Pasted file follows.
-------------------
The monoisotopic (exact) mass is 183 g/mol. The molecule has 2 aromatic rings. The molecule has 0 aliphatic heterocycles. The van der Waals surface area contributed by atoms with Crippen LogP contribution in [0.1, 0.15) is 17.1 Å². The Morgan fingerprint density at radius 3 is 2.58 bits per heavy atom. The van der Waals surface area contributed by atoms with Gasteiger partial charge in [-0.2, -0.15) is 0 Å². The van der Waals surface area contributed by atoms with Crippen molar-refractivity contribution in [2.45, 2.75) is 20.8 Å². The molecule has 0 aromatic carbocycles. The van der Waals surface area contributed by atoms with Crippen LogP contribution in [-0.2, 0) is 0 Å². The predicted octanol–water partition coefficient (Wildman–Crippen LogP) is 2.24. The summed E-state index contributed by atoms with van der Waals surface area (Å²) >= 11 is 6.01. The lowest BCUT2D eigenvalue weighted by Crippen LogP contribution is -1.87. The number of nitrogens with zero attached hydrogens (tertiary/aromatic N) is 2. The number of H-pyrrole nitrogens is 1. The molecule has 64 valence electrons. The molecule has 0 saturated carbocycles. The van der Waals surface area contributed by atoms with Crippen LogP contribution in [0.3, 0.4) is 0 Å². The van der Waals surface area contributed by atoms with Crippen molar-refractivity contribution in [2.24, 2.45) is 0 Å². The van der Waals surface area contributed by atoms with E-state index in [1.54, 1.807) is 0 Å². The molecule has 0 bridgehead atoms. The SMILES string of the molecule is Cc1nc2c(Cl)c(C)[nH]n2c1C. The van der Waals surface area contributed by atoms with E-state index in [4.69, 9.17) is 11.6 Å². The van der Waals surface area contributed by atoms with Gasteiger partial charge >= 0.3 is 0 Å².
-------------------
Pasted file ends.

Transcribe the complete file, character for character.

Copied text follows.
The monoisotopic (exact) mass is 183 g/mol. The molecule has 2 aromatic rings. The molecule has 0 aliphatic heterocycles. The van der Waals surface area contributed by atoms with Crippen LogP contribution in [0.1, 0.15) is 17.1 Å². The Morgan fingerprint density at radius 3 is 2.58 bits per heavy atom. The van der Waals surface area contributed by atoms with Gasteiger partial charge in [-0.2, -0.15) is 0 Å². The van der Waals surface area contributed by atoms with Crippen molar-refractivity contribution in [2.45, 2.75) is 20.8 Å². The molecule has 0 aromatic carbocycles. The van der Waals surface area contributed by atoms with Crippen LogP contribution in [-0.2, 0) is 0 Å². The predicted octanol–water partition coefficient (Wildman–Crippen LogP) is 2.24. The summed E-state index contributed by atoms with van der Waals surface area (Å²) >= 11 is 6.01. The lowest BCUT2D eigenvalue weighted by Crippen LogP contribution is -1.87. The number of nitrogens with zero attached hydrogens (tertiary/aromatic N) is 2. The number of H-pyrrole nitrogens is 1. The molecule has 64 valence electrons. The molecule has 0 saturated carbocycles. The van der Waals surface area contributed by atoms with Crippen LogP contribution in [0.3, 0.4) is 0 Å². The van der Waals surface area contributed by atoms with Crippen molar-refractivity contribution in [2.24, 2.45) is 0 Å². The van der Waals surface area contributed by atoms with E-state index in [1.54, 1.807) is 0 Å². The molecule has 0 bridgehead atoms. The SMILES string of the molecule is Cc1nc2c(Cl)c(C)[nH]n2c1C. The van der Waals surface area contributed by atoms with E-state index in [4.69, 9.17) is 11.6 Å². The van der Waals surface area contributed by atoms with Gasteiger partial charge >= 0.3 is 0 Å².